But instead of helping the poor get better, the government is going to be making a lot more people poorer as they have no control over their finances.
Another issue some people have is Paulo Freire’s theory of reflection. This makes it seem like there is something that poor people have not learned that the rest of society has learned and that people need to reach enlightenment in their minds about how to not live in poverty.
However, poverty is not always a state that people can avoid living in. There are world disasters and life happens. We cannot assume that people are poor because they are ignorant of how to do life. Many other factors play into this.
Other ideas that come from Marxism are changing political and social structures.
Liberation theologists believe that the government, economic, and social structures of society need to be reorganized so that the poor are both cared for and lifted in society.
However, no matter if we can bring transformation to the government there are also going to be problems of poverty in the world. Because we live in a sinful world, we can never fully get rid of poverty.
This should make us look forward to the day when Jesus returns and sets up His eternal kingdom forever where both the government and money issues will be done with forever for He will reign as our King for all eternity.
What Does the Bible Say About Caring for the Poor?
We as Christians are not to oppress the poor as all human beings are created in the image of God.
Then God said, “Let us make man in Our image, after Our likeness. And let them have dominion over the fish of the sea and over the birds of the heavens and over the livestock and over all the earth and over every creeping thing that creeps on the earth.” So God created man in His own image, in the image of God He created him; male and female He created them.Genesis 1:26-27 ESV
Because all human beings are made in the image of God, they are to be treated and cared for with dignity and respect. This includes both the poor and the rich.
Whoever oppresses a poor man insults his Maker, but he who is generous to the needy honors Him.Proverbs 14:31 ESV
God has given many of us gifts and resources and money to share with the people around us. As followers of Jesus, we are to be generous givers knowing that all things come from the Father and nothing is ours to hold onto.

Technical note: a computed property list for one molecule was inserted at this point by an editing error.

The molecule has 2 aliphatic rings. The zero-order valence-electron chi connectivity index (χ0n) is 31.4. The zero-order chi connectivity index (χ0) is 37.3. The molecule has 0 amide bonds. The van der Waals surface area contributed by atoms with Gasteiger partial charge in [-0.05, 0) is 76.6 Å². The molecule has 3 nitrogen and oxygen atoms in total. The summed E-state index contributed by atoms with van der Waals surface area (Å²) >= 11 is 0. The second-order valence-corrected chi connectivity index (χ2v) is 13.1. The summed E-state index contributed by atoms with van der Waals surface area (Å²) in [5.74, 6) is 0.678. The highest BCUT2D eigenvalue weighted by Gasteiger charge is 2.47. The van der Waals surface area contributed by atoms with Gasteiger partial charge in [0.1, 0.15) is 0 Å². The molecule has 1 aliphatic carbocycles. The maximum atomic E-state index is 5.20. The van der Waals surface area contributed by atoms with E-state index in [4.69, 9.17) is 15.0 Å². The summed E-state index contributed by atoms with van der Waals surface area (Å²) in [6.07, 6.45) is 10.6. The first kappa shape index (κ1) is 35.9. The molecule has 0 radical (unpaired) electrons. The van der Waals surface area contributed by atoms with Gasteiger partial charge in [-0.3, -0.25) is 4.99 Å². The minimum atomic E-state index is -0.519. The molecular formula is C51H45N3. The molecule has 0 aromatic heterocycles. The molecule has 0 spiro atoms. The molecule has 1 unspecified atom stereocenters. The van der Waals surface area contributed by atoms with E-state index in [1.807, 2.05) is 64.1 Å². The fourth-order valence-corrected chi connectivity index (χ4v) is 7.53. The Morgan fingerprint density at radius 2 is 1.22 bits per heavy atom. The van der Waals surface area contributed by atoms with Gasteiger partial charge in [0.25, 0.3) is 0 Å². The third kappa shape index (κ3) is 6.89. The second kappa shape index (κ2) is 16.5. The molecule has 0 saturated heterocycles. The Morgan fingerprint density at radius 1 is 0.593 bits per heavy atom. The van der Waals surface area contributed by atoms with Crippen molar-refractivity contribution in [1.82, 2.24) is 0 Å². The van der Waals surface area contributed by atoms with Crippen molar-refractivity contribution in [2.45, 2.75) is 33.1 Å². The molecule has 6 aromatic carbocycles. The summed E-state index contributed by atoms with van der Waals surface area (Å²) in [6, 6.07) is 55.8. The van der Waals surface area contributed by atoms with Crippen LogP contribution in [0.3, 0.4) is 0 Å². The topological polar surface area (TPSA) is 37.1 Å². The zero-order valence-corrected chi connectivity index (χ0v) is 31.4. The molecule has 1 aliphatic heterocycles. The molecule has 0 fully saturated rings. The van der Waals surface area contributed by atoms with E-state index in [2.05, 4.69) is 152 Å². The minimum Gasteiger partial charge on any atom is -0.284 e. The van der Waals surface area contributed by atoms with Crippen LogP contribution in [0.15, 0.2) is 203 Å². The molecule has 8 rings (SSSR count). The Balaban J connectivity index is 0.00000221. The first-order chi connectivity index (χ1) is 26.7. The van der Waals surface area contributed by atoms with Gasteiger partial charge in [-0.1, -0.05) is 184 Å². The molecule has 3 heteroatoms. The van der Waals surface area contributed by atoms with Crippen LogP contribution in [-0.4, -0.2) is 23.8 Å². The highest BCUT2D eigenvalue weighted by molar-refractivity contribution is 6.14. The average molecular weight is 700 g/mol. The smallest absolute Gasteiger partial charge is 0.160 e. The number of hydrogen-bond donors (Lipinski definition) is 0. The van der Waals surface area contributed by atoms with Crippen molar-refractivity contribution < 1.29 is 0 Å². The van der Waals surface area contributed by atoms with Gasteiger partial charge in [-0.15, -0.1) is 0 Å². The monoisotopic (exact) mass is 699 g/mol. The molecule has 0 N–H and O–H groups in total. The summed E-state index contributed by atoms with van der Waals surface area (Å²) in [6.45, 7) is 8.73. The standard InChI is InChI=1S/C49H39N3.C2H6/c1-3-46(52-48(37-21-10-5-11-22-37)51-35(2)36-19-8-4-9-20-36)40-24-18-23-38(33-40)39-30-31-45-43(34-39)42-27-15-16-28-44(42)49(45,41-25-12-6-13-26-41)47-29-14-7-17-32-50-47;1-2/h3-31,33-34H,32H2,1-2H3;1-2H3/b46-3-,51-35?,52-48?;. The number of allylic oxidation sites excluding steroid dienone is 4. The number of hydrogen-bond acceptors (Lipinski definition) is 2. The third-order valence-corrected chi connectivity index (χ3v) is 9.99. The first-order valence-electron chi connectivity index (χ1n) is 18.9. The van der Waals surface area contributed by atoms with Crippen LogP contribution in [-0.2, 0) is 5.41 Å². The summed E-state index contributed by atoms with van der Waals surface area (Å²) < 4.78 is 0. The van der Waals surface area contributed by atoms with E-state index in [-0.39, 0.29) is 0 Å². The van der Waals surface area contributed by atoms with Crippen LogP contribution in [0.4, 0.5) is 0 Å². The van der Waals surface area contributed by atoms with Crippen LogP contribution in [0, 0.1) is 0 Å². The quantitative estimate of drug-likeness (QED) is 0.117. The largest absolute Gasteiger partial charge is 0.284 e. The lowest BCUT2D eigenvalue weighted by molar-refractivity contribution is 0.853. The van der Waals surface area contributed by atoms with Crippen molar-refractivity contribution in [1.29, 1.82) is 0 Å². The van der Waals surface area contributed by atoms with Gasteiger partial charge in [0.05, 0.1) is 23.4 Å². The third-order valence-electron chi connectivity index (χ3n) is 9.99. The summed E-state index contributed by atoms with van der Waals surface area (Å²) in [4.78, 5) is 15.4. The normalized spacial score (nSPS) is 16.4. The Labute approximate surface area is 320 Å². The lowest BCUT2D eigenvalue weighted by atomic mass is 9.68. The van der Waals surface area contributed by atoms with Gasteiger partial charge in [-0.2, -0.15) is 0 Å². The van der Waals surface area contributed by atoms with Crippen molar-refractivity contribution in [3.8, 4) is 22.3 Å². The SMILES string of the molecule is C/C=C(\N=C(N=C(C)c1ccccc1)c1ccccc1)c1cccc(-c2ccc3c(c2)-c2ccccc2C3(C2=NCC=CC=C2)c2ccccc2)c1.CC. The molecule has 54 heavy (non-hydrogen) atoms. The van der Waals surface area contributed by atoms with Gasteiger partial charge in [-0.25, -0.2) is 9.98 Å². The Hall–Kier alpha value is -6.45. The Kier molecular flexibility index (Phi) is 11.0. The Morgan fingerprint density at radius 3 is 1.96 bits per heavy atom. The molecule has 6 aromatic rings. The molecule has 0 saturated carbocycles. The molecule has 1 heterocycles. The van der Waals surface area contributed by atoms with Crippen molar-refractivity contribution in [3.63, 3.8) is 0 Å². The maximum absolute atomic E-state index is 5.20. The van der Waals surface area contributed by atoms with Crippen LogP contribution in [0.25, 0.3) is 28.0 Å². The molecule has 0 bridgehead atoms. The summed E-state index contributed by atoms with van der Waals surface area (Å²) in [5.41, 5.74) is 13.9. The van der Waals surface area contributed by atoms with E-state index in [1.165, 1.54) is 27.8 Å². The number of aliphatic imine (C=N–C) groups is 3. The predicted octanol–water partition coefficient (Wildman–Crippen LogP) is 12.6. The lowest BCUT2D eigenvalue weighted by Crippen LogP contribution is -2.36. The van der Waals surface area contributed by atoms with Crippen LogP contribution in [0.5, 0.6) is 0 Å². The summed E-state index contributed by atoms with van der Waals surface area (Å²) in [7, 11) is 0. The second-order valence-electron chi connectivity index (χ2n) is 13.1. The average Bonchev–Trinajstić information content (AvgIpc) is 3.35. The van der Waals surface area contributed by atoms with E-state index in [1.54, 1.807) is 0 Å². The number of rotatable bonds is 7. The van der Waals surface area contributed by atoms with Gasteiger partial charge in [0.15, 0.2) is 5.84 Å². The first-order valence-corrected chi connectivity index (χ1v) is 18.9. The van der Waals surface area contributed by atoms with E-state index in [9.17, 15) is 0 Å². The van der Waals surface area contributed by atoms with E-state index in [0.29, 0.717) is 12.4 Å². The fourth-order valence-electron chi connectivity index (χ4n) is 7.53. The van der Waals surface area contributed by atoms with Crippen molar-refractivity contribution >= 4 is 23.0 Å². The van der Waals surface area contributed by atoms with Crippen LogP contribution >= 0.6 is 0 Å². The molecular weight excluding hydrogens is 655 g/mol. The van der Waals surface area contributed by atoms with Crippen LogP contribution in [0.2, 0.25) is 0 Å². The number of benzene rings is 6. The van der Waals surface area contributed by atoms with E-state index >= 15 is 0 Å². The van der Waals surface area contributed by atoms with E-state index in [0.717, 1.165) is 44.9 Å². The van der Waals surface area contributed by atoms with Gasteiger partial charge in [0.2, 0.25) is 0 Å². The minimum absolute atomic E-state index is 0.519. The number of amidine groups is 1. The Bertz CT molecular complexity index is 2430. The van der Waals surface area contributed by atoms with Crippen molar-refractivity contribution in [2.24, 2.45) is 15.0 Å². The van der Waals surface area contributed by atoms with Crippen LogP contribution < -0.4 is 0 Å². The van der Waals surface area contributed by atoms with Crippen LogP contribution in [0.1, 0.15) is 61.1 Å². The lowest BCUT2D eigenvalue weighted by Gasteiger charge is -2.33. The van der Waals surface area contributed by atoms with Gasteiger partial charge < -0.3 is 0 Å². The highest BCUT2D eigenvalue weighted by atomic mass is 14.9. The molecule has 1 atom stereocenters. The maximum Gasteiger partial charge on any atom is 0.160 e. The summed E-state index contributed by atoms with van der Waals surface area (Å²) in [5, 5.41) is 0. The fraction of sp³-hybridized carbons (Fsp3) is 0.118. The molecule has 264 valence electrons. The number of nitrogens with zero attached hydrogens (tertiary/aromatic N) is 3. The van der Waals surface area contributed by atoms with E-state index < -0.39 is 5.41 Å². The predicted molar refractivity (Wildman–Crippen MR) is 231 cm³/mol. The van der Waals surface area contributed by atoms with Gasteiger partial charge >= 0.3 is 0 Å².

We see this in the Old Testament where God commands the Israelites to leave food for the poor among them so that they would be taken care of.
This shows that God does want the poor to be taken care of and that we are to be obedient in actively caring for others.
When you reap the harvest of your land, you shall not reap your field right up to its edge, neither shall you gather the gleanings after your harvest. And you shall not strip your vineyard bare, neither shall you gather the fallen grapes of your vineyard. You shall leave them for the poor and for the sojourner: I am the Lord your God.Leviticus 19:9-10 ESV
God also lets us know through His Word that there will be times of trouble and poverty in this world. And those things will remain in that state until Jesus comes back to make all things right.
In the meantime, God also shows us that when it is in our power to do so, we are to help those in need and share what we have with those who have little to none.
For there will never cease to be poor in the land. Therefore I command you, ‘You shall open wide your hand to your brother, to the needy and to the poor, in your land.’Deuteronomy 15:11 ESV
How We as Christians Are to View Liberation Theology: Why It Matters
You may be wondering, why does it matter to learn about liberation theology? What do I do with all of this as a follower of Jesus Christ?
We must be careful when allowing different theology to shape the way we think and live. Unlike liberation theologists, we should always go back to scripture and read it in the context for which it was written.